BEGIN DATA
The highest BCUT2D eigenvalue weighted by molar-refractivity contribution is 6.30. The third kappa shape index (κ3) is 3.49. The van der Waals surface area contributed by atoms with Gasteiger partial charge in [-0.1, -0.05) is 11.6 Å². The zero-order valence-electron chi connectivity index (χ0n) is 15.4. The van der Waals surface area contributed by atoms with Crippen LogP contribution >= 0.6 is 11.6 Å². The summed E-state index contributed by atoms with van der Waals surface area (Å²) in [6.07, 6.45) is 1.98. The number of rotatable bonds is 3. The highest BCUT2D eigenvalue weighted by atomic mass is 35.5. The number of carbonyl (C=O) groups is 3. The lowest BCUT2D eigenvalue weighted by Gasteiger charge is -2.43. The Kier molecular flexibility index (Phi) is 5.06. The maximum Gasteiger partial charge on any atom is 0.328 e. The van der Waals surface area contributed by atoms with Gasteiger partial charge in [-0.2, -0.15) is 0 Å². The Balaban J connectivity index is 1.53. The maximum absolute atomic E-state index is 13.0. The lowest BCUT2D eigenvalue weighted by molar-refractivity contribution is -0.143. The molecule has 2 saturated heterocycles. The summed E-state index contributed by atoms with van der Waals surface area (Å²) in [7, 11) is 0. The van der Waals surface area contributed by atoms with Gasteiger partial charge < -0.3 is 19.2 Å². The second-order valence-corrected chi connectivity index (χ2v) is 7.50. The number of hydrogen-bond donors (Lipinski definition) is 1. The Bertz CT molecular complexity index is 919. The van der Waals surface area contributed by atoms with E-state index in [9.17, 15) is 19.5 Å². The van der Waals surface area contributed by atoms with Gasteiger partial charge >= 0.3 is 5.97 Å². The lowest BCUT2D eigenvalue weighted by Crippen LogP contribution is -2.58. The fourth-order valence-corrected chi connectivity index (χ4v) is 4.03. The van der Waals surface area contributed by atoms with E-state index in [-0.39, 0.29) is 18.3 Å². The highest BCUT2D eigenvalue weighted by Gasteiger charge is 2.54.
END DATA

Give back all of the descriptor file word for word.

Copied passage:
The highest BCUT2D eigenvalue weighted by molar-refractivity contribution is 6.30. The third kappa shape index (κ3) is 3.49. The van der Waals surface area contributed by atoms with Gasteiger partial charge in [-0.1, -0.05) is 11.6 Å². The zero-order valence-electron chi connectivity index (χ0n) is 15.4. The van der Waals surface area contributed by atoms with Crippen LogP contribution >= 0.6 is 11.6 Å². The summed E-state index contributed by atoms with van der Waals surface area (Å²) in [6.07, 6.45) is 1.98. The number of rotatable bonds is 3. The highest BCUT2D eigenvalue weighted by atomic mass is 35.5. The number of carbonyl (C=O) groups is 3. The lowest BCUT2D eigenvalue weighted by Gasteiger charge is -2.43. The Kier molecular flexibility index (Phi) is 5.06. The maximum Gasteiger partial charge on any atom is 0.328 e. The van der Waals surface area contributed by atoms with Gasteiger partial charge in [-0.2, -0.15) is 0 Å². The Balaban J connectivity index is 1.53. The maximum absolute atomic E-state index is 13.0. The lowest BCUT2D eigenvalue weighted by molar-refractivity contribution is -0.143. The molecule has 2 saturated heterocycles. The summed E-state index contributed by atoms with van der Waals surface area (Å²) in [7, 11) is 0. The van der Waals surface area contributed by atoms with Gasteiger partial charge < -0.3 is 19.2 Å². The second-order valence-corrected chi connectivity index (χ2v) is 7.50. The number of hydrogen-bond donors (Lipinski definition) is 1. The Bertz CT molecular complexity index is 919. The van der Waals surface area contributed by atoms with E-state index in [9.17, 15) is 19.5 Å². The van der Waals surface area contributed by atoms with Gasteiger partial charge >= 0.3 is 5.97 Å². The lowest BCUT2D eigenvalue weighted by Crippen LogP contribution is -2.58. The fourth-order valence-corrected chi connectivity index (χ4v) is 4.03. The van der Waals surface area contributed by atoms with E-state index in [-0.39, 0.29) is 18.3 Å². The highest BCUT2D eigenvalue weighted by Gasteiger charge is 2.54.